Alibaba’s annual mega-sales day, known as Singles Day, is set to be bigger than ever this year as it introduces its “New Retail” strategy, which further connects online and offline shopping.
The event, which takes place on November 11 every year, is celebrating its 10th anniversary in 2018, with the ambition to top last year’s record-breaking $25.3bn revenue in 24-hours. The focus will be on expanding scale and reach, according to the e-commerce giant, which includes moving beyond its home in China.
“Over the last two years, we have pioneered the concept of New Retail to accelerate the digital transformation of the offline,” said Alibaba’s CEO, Daniel Zhang.“We are excited by the impressive results achieved to date and will continue to be the driving force innovating for merchants and customers in the coming decades.”
As for geographical reach, platforms in the Alibaba ecosystem (TMall World, AliExpress and Lazada) are focused on bringing the event to overseas shoppers. Lazara, for example, will host its own festival for customers in Singapore, Malaysia, Thailand, Indonesia, the Philippines and Vietnam.
Moreover, Alibaba’s TMall plaform is already offering 500,000 items for pre-order as of October 20, following a see-now-buy-now fashion show on the same day, which enabled the company to respond to any insights on demand.
This year also includes a new focus on independent retailers. The retailer is working with 200,000 mom-and-pop shops which have been upgraded with Alibaba’s technology tools, such as AR-enabled discounts in-store and online promotions.
Other brands including L’Oréal and Starbucks have also announced plans in place. L’Oréal China will launch a series of pop-up stores allowing customers to interact with virtual mirrors using AR and AI as well as vending machines, according to Hagen Wuelferth, the beauty group’s chief digital officer.
The shopping day’s extraordinary growth over the past 10 years aligns with China’s appetite for digitally-enabled experiences, which have not reached the same level in the West.
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Chinese office worker Fan remembers when she carried both high heels and sneakers to work, how much her feet hurt after a long day of work on the heels and how her beloved sneakers saved the day.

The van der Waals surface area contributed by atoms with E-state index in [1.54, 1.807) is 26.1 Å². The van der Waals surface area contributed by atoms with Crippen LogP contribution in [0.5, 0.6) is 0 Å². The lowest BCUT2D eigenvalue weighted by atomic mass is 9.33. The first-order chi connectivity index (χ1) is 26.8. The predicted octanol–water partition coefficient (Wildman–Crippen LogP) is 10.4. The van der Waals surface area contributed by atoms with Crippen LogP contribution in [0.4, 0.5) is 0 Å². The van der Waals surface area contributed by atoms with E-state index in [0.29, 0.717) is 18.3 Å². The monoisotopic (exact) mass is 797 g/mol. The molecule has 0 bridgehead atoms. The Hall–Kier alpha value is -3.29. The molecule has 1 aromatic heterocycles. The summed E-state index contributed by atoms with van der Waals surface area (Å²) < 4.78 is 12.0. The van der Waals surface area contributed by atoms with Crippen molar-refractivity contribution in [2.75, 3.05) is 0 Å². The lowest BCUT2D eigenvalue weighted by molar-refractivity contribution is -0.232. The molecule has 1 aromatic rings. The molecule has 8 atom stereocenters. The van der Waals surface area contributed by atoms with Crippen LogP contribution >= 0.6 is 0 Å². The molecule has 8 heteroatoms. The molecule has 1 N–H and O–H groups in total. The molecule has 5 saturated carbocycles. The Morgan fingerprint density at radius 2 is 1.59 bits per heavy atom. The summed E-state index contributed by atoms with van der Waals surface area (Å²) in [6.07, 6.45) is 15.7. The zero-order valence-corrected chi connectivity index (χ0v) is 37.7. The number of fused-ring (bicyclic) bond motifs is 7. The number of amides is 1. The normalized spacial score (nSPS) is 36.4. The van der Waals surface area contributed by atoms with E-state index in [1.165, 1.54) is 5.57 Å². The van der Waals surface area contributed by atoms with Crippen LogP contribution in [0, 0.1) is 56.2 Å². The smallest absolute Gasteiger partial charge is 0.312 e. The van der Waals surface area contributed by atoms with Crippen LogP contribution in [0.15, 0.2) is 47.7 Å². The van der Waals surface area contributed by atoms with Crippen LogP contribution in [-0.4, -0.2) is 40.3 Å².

Fan works as an HR Consultant in a tech firm in Beijing, she said she now wears sneakers in the office. “I can’t remember when it first started, but (wearing sneakers at work) definitely become more popular in recent years.”
Fan said fashion bloggers influence her choice of fashionable sneakers the most, and she shares the styles on her WeChat account. As she became more comfortable wearing sneakers inside and outside of work, Fan became more willing to spend upwards of $200 on each pair of shoes.
The stylish sneaker trend is starting to have an impact on the sales of footwear from traditional luxury brands. Analysts from investment bank RBC Europe wrote in a recent report that, “The casualization trend is benefiting categories like sneakers and down jackets at the expense of formal wear/formal shoes.” Last year Euromonitor pointed out that the high-end athleisure market is forecast to overtake China’s luxury market by 2020.
On luxury e-commerce platform OFashion, there is very little difference between the price of sneakers by luxury brands, and sneakers by traditional sportswear labels. For example, a pair of Adidas Yeezy Desert Rat 500 is marked at 3149 yuan ($492.8), Gucci’s Ace embroidered sneaker sells for 3880 yuan ($607.28), Air Vapormax Off White is 5090 yuan ($796.66), and Balenciaga’s Speed Signature Mesh Sock Sneaker can be purchased for 4980 yuan ($779.39).